The Dining with Diabetes reunion class met at Buehler’s last week to walk around the store with LeeAnn Miller, traveling registered dietitian at Coshocton Regional Medical Center. So what does walking around a grocery store have to do with managing diabetes?

Turns out, a lot. During the Dining with Diabetes classes, we focus on nutrition as one important component in a diabetes management plan. Some people are more comfortable cooking at home than others. And navigating the grocery store, with hundreds and even thousands of products on the shelves, can be overwhelming. Here are some tips that our participants walked away with last week.

LeeAnn Miller, traveling registered dietitian with Coshocton Regional Medical Center, leads a grocery store walk for the Dining with Diabetes reunion class.

LeeAnn Miller, traveling registered dietitian with Coshocton Regional Medical Center, leads a grocery store walk for the Dining with Diabetes reunion class.

Plan your meals before you go. It can be easy to fall into a rut of eating the same old things. Having a plan for the meals you will prepare helps you to stay within your desired count for carbohydrates. It also keeps you on track with your budget. If you need some inspiration, check out recipes from extension specific for cooking with diabetes on our website at go.osu.edu/diabetescosh.

Add some variety to your protein sources. When it comes to deli meats, beware of the sodium content. As we walked through the deli section, there was an excellent question about the nutrition of meat sliced at the counter compared to prepacked. Just because it is sliced in front of you does not make it healthier. You can request the nutrition facts for any deli meat to find out calories, fat, sodium and more. Whole cuts of lean meat and poultry and fish, as well as beans and eggs, are good sources of protein.

Pick out different colors of vegetables. The best vegetables to eat are the ones you will eat. Planning out meals will help you reduce the amount of fresh vegetables you waste. Another way to use vegetables before they begin to spoil is to toss small pieces in a freezer bag and keep this frozen to toss into soups or smoothies. Remember that packaged frozen vegetables are full of nutrients and are good to have on hand for cooking.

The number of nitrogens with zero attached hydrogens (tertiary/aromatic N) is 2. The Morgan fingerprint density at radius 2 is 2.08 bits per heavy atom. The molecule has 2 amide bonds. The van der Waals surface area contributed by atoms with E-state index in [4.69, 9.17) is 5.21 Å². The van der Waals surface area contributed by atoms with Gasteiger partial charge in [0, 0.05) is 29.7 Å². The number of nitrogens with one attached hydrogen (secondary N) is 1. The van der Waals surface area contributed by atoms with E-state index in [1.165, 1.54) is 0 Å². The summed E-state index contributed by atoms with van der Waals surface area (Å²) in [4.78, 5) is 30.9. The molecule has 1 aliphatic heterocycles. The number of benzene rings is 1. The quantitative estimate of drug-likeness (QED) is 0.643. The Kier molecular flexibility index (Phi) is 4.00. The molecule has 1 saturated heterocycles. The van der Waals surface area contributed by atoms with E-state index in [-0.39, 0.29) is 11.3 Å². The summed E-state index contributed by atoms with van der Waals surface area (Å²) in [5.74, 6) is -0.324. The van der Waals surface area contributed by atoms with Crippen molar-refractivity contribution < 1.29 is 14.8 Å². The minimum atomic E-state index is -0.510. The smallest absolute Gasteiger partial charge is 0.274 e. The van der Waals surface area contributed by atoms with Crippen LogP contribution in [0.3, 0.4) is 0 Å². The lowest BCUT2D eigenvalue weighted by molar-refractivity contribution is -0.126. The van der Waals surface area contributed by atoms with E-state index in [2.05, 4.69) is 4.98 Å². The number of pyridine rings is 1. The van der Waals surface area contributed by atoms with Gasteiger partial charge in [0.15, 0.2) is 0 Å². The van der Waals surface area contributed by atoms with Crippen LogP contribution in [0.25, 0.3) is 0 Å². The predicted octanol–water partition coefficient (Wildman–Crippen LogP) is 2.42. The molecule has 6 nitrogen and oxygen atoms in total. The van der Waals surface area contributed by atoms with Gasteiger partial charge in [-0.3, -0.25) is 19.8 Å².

Stick to the perimeter of the store as much as possible. During our grocery store walk, we did not walk down the aisles. There are certainly foods that are still good to include in a healthy diet, like whole grains and seasonings and canned vegetables. But most of the food products up and down the aisles are convenience foods that can be high in calories, carbohydrate, fat and sodium.

Read the labels. When it comes to eating well with diabetes, the label is your friend. It is the way to know how large a serving should be and how many carbohydrates that food contains. If you have not met with a dietitian to talk about your target for carbohydrate consumption, I highly recommend that you do. A rule of thumb is 30 to 45 grams of carbohydrates per meal for women or 45 to 60 grams carbohydrates per meal for men, depending on the total calories you are aiming to eat each day.

Plan for snacks. Having healthy snacks prepped makes it less tempting to eat the snacks you know are best to avoid. Some great snack ideas include two handfuls of popcorn, a handful of almonds, a handful of grapes with string cheese, a cup of fat-free yogurt or carrot sticks with hummus.

Our next series of Dining with Diabetes classes will be Tuesday evenings in August. Registration will begin in early June.

Today I’ll leave you a quote from Erma Bombeck: “My kids always perceived the bathroom as a place where you wait it out until all the groceries are unloaded from the car.”

Emily Marrison is an OSU Extension Family & Consumer Sciences Educator and may be reached at 740-622-2265.

This article originally appeared on Coshocton Tribune: Grocery shopping tips for those with diabetes



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